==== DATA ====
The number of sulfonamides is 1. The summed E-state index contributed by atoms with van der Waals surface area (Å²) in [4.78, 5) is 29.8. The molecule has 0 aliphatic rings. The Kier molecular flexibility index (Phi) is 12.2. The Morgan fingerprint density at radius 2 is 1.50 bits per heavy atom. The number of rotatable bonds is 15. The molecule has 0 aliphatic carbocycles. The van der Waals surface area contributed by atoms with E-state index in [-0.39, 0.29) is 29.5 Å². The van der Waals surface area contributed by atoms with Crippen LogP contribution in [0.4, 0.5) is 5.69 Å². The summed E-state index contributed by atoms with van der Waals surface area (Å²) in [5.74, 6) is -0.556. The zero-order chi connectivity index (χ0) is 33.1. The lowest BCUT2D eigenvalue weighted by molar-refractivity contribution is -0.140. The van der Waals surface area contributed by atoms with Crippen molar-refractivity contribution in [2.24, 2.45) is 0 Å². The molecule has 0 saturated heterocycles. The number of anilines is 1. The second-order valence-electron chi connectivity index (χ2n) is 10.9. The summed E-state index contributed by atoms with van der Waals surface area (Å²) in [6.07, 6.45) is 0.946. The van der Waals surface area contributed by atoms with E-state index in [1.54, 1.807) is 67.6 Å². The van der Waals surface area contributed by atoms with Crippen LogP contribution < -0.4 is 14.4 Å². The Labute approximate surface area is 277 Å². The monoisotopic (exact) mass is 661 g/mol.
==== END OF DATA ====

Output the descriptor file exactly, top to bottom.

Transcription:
The number of sulfonamides is 1. The summed E-state index contributed by atoms with van der Waals surface area (Å²) in [4.78, 5) is 29.8. The molecule has 0 aliphatic rings. The Kier molecular flexibility index (Phi) is 12.2. The Morgan fingerprint density at radius 2 is 1.50 bits per heavy atom. The number of rotatable bonds is 15. The molecule has 0 aliphatic carbocycles. The van der Waals surface area contributed by atoms with E-state index in [-0.39, 0.29) is 29.5 Å². The van der Waals surface area contributed by atoms with Crippen LogP contribution in [0.4, 0.5) is 5.69 Å². The summed E-state index contributed by atoms with van der Waals surface area (Å²) in [5.74, 6) is -0.556. The zero-order chi connectivity index (χ0) is 33.1. The lowest BCUT2D eigenvalue weighted by molar-refractivity contribution is -0.140. The van der Waals surface area contributed by atoms with Crippen molar-refractivity contribution in [2.24, 2.45) is 0 Å². The molecule has 0 saturated heterocycles. The number of anilines is 1. The second-order valence-electron chi connectivity index (χ2n) is 10.9. The summed E-state index contributed by atoms with van der Waals surface area (Å²) in [6.07, 6.45) is 0.946. The van der Waals surface area contributed by atoms with E-state index in [1.54, 1.807) is 67.6 Å². The van der Waals surface area contributed by atoms with Crippen LogP contribution < -0.4 is 14.4 Å². The Labute approximate surface area is 277 Å². The monoisotopic (exact) mass is 661 g/mol.